Pluto has pits likely made by ice

It's no secret that Pluto has ice across its face, appearing with more than a couple bits of proof since NASA's closest approach earlier this year. NASA mission New Horizons sought out the surface of this planet-like space body, coming near enough that they're now presenting photos that are about 130 miles (210 kilometers) across. The image we're seeing today shows a collection of small pits and troughs, created – more than likely – by icy liquids, forming solidly then evaporating away over time.

According to NASA, New Horizons scientists have been just as surprised as we've been with the large amount of "variety and complexity" in the surface of Pluto. What once was a distant, gray sphere is now a planet we can see up close, and personal – mountains and flat plains and pits included.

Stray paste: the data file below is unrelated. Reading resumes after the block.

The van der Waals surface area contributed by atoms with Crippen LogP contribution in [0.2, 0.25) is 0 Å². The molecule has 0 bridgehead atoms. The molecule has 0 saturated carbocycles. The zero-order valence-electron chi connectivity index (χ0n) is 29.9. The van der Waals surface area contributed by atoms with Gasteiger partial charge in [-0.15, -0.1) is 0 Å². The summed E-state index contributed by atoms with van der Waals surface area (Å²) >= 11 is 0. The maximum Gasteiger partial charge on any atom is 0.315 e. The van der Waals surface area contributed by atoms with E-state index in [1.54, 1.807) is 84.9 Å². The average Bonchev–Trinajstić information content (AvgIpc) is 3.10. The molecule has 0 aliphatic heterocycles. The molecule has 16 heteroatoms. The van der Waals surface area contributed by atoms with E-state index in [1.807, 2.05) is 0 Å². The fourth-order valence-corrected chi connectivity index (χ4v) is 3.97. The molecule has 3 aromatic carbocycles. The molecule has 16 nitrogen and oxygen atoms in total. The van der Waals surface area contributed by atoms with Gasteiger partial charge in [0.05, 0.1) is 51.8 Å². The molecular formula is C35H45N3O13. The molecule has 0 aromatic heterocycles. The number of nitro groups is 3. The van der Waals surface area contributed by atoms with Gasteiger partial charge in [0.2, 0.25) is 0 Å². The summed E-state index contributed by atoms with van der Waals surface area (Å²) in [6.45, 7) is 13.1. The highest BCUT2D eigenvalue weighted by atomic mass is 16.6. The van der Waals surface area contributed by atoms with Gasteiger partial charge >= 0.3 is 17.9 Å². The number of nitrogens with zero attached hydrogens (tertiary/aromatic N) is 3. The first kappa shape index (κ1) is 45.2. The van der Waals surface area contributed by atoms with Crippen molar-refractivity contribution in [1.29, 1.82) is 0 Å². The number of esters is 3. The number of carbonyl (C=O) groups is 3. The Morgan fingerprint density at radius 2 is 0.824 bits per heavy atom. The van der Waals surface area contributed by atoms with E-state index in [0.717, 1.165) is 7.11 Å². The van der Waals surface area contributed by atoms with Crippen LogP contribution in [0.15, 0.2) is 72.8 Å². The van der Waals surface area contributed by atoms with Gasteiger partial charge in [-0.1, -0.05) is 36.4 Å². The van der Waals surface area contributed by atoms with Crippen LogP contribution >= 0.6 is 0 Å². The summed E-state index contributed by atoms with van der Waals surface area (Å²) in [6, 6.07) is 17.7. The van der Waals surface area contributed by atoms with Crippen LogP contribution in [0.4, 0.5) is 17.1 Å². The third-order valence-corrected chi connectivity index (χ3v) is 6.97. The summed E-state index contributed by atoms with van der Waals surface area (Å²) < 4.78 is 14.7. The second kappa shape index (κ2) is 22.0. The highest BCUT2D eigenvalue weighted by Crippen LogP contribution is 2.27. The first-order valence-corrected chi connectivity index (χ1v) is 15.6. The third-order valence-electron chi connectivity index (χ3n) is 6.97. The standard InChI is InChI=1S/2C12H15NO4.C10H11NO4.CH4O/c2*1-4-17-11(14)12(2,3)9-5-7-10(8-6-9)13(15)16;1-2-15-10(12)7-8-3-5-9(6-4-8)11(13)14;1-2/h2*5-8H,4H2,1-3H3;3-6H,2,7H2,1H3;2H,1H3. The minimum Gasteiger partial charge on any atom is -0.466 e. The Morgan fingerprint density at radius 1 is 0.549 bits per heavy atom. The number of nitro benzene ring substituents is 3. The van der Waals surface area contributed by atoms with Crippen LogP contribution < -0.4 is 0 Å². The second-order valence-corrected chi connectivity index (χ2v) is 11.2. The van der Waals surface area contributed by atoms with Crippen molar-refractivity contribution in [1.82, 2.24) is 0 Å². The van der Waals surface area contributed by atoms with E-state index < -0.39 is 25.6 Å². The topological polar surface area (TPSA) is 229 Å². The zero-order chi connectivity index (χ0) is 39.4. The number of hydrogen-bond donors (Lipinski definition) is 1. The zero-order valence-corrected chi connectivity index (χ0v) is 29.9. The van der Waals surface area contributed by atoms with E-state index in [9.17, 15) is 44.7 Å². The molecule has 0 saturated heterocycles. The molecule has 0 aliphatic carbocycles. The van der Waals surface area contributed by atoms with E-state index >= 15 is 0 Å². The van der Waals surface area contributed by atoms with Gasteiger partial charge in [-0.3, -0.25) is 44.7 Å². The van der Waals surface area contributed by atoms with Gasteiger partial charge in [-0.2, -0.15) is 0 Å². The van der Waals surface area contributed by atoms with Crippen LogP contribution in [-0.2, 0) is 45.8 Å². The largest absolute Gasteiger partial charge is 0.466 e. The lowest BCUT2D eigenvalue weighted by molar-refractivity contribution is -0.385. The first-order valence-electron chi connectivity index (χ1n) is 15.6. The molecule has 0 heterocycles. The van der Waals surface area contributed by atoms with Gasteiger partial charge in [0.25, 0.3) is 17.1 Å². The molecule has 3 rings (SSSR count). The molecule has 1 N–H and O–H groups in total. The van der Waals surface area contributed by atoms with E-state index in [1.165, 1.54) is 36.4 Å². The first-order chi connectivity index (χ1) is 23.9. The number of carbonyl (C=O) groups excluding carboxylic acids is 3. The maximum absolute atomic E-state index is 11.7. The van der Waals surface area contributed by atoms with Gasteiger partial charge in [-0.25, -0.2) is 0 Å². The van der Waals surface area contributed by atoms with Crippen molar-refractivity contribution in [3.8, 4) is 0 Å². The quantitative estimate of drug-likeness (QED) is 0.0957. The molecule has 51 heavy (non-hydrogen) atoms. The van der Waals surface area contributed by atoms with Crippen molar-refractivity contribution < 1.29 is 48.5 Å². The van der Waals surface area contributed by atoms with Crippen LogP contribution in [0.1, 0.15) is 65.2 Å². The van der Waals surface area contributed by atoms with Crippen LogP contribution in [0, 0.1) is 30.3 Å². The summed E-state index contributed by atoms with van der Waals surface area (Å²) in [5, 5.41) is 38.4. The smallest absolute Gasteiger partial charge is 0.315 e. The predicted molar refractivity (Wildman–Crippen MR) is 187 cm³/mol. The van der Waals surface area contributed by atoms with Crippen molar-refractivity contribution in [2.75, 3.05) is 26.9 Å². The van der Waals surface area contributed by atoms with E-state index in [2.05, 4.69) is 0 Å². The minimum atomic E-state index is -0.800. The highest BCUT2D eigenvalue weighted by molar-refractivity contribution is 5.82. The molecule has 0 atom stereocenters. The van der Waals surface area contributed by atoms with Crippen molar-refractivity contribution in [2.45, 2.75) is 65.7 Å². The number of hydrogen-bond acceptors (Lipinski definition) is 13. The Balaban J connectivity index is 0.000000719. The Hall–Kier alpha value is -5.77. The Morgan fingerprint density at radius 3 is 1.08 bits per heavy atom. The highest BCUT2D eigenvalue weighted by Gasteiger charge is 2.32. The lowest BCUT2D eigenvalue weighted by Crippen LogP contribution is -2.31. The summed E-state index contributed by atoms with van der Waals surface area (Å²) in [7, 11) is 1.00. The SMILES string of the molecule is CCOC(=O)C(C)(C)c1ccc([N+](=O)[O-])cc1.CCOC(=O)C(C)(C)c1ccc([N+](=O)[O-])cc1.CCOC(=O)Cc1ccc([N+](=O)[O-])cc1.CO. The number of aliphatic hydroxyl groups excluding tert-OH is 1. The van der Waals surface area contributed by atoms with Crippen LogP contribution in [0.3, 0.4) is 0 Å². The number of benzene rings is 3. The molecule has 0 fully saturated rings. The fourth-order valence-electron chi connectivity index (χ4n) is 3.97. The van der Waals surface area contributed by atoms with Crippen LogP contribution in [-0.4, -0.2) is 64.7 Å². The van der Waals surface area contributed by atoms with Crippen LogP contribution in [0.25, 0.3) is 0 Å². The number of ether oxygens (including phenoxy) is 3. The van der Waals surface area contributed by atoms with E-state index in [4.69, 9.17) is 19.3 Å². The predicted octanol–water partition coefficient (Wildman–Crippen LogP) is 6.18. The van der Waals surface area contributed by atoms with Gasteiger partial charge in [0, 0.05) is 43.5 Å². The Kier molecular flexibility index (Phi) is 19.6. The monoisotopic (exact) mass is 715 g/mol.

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Many of these pits are hundreds of meters across and tens of meters deep. New Horizons scientists hypothesize that they've been made by solid nitrogen – volatile ices in the area – sublimating then evaporating to form pits of all sizes.

One point that NASA has mentioned several times over the past few weeks is the fact that they've not been able to see any impact craters on the surface of Pluto.

Here in the area of Pluto called (informally) Sputnik Planum you'll find no impact craters of any kind. NASA says that this means the area is extremely young – it'd have to be to have suffered no damage as result of flying chunks of asteroid visible by New Horizons this year.

"Pluto is weird," said Hal Weaver, New Horizons project scientist with Johns Hopkins Applied Physics Laboratory, "in a good way."

"The pits, and the way they're aligned, provide clues about the ice flow and the exchange of volatiles between the surface and atmosphere, and the science team is working hard to understand what physical processes are at play here."